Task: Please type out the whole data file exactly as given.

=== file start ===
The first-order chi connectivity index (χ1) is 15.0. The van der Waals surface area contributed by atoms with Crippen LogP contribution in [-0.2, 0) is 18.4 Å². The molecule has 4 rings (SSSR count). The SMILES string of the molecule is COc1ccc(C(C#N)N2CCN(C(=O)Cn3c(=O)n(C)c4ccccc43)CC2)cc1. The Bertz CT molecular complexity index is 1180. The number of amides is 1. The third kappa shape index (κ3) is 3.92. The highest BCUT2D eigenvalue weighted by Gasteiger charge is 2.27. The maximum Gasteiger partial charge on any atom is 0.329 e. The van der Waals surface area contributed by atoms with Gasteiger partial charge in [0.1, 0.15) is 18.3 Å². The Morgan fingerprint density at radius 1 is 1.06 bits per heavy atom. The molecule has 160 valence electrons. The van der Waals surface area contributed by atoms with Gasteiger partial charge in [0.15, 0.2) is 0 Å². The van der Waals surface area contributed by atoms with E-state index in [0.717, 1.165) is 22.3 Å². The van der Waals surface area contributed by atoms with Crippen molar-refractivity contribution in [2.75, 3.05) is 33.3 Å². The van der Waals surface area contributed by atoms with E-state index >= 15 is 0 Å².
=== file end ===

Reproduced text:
The first-order chi connectivity index (χ1) is 15.0. The van der Waals surface area contributed by atoms with Crippen LogP contribution in [-0.2, 0) is 18.4 Å². The molecule has 4 rings (SSSR count). The SMILES string of the molecule is COc1ccc(C(C#N)N2CCN(C(=O)Cn3c(=O)n(C)c4ccccc43)CC2)cc1. The Bertz CT molecular complexity index is 1180. The number of amides is 1. The third kappa shape index (κ3) is 3.92. The highest BCUT2D eigenvalue weighted by Gasteiger charge is 2.27. The maximum Gasteiger partial charge on any atom is 0.329 e. The van der Waals surface area contributed by atoms with Gasteiger partial charge in [0.1, 0.15) is 18.3 Å². The Morgan fingerprint density at radius 1 is 1.06 bits per heavy atom. The molecule has 160 valence electrons. The van der Waals surface area contributed by atoms with Gasteiger partial charge in [0.15, 0.2) is 0 Å². The van der Waals surface area contributed by atoms with E-state index in [0.717, 1.165) is 22.3 Å². The van der Waals surface area contributed by atoms with Crippen molar-refractivity contribution in [2.75, 3.05) is 33.3 Å². The van der Waals surface area contributed by atoms with E-state index >= 15 is 0 Å².